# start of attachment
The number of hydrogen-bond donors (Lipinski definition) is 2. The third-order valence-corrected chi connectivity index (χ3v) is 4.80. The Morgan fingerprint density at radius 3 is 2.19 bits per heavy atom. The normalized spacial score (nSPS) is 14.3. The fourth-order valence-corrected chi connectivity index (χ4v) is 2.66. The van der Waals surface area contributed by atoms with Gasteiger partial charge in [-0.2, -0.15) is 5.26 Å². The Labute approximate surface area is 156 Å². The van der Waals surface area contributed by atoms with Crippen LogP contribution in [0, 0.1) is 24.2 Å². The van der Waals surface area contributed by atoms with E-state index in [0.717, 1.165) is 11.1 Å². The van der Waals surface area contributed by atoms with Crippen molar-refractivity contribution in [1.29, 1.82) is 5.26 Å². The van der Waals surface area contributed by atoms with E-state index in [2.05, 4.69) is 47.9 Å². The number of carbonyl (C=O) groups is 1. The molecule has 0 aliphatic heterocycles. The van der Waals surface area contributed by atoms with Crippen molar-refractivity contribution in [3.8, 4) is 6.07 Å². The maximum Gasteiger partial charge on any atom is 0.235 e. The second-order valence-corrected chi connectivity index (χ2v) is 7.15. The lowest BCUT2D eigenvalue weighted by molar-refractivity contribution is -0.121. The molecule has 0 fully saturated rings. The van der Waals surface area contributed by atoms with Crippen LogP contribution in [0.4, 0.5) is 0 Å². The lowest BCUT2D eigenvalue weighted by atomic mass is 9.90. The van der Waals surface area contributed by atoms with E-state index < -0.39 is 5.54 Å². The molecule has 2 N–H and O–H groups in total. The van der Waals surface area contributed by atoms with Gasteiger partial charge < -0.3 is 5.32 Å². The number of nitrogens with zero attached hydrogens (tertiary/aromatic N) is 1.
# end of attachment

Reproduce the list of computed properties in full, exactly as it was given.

The number of hydrogen-bond donors (Lipinski definition) is 2. The third-order valence-corrected chi connectivity index (χ3v) is 4.80. The Morgan fingerprint density at radius 3 is 2.19 bits per heavy atom. The normalized spacial score (nSPS) is 14.3. The fourth-order valence-corrected chi connectivity index (χ4v) is 2.66. The van der Waals surface area contributed by atoms with Gasteiger partial charge in [-0.2, -0.15) is 5.26 Å². The Labute approximate surface area is 156 Å². The van der Waals surface area contributed by atoms with Crippen LogP contribution in [0, 0.1) is 24.2 Å². The van der Waals surface area contributed by atoms with E-state index in [0.717, 1.165) is 11.1 Å². The van der Waals surface area contributed by atoms with Crippen molar-refractivity contribution in [1.29, 1.82) is 5.26 Å². The van der Waals surface area contributed by atoms with E-state index in [2.05, 4.69) is 47.9 Å². The number of carbonyl (C=O) groups is 1. The molecule has 0 aliphatic heterocycles. The van der Waals surface area contributed by atoms with Crippen molar-refractivity contribution in [3.8, 4) is 6.07 Å². The maximum Gasteiger partial charge on any atom is 0.235 e. The second-order valence-corrected chi connectivity index (χ2v) is 7.15. The lowest BCUT2D eigenvalue weighted by molar-refractivity contribution is -0.121. The molecule has 0 fully saturated rings. The van der Waals surface area contributed by atoms with Crippen LogP contribution in [0.4, 0.5) is 0 Å². The lowest BCUT2D eigenvalue weighted by atomic mass is 9.90. The van der Waals surface area contributed by atoms with E-state index < -0.39 is 5.54 Å². The molecule has 2 N–H and O–H groups in total. The van der Waals surface area contributed by atoms with Gasteiger partial charge < -0.3 is 5.32 Å². The number of nitrogens with zero attached hydrogens (tertiary/aromatic N) is 1.